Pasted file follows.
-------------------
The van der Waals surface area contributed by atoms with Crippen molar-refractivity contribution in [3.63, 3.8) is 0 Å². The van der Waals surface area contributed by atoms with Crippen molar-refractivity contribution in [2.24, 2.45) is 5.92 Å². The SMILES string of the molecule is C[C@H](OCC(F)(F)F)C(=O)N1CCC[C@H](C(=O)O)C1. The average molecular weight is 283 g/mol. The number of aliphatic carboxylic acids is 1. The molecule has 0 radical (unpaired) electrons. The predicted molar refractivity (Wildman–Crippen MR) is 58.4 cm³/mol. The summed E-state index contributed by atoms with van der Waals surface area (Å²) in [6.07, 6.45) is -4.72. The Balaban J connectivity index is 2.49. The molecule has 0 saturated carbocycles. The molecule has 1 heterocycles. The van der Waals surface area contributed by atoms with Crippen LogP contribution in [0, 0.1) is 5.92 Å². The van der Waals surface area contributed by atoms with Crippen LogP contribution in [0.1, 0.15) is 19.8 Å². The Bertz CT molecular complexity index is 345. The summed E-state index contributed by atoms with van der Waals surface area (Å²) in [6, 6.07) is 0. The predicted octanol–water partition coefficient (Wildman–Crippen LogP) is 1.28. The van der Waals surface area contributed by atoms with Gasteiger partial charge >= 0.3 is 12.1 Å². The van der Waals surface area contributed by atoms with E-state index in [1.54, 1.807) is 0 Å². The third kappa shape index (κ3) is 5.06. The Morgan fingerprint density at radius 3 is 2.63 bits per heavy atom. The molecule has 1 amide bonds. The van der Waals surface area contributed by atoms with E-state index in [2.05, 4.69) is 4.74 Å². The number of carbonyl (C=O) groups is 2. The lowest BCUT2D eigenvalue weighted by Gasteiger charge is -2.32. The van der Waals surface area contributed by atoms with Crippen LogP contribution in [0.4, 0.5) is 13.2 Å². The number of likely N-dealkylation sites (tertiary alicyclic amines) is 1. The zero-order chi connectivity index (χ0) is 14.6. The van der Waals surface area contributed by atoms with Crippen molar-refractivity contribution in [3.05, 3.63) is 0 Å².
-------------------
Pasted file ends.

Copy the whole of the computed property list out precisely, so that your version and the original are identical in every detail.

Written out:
The van der Waals surface area contributed by atoms with Crippen molar-refractivity contribution in [3.63, 3.8) is 0 Å². The van der Waals surface area contributed by atoms with Crippen molar-refractivity contribution in [2.24, 2.45) is 5.92 Å². The SMILES string of the molecule is C[C@H](OCC(F)(F)F)C(=O)N1CCC[C@H](C(=O)O)C1. The average molecular weight is 283 g/mol. The number of aliphatic carboxylic acids is 1. The molecule has 0 radical (unpaired) electrons. The predicted molar refractivity (Wildman–Crippen MR) is 58.4 cm³/mol. The summed E-state index contributed by atoms with van der Waals surface area (Å²) in [6.07, 6.45) is -4.72. The Balaban J connectivity index is 2.49. The molecule has 0 saturated carbocycles. The molecule has 1 heterocycles. The van der Waals surface area contributed by atoms with Crippen LogP contribution in [0, 0.1) is 5.92 Å². The van der Waals surface area contributed by atoms with Crippen LogP contribution in [0.1, 0.15) is 19.8 Å². The Bertz CT molecular complexity index is 345. The summed E-state index contributed by atoms with van der Waals surface area (Å²) in [6, 6.07) is 0. The predicted octanol–water partition coefficient (Wildman–Crippen LogP) is 1.28. The van der Waals surface area contributed by atoms with Gasteiger partial charge >= 0.3 is 12.1 Å². The van der Waals surface area contributed by atoms with E-state index in [1.54, 1.807) is 0 Å². The third kappa shape index (κ3) is 5.06. The Morgan fingerprint density at radius 3 is 2.63 bits per heavy atom. The molecule has 1 amide bonds. The van der Waals surface area contributed by atoms with E-state index in [2.05, 4.69) is 4.74 Å². The number of carbonyl (C=O) groups is 2. The lowest BCUT2D eigenvalue weighted by Gasteiger charge is -2.32. The van der Waals surface area contributed by atoms with Crippen LogP contribution in [0.4, 0.5) is 13.2 Å². The number of likely N-dealkylation sites (tertiary alicyclic amines) is 1. The zero-order chi connectivity index (χ0) is 14.6. The van der Waals surface area contributed by atoms with Crippen molar-refractivity contribution in [3.05, 3.63) is 0 Å².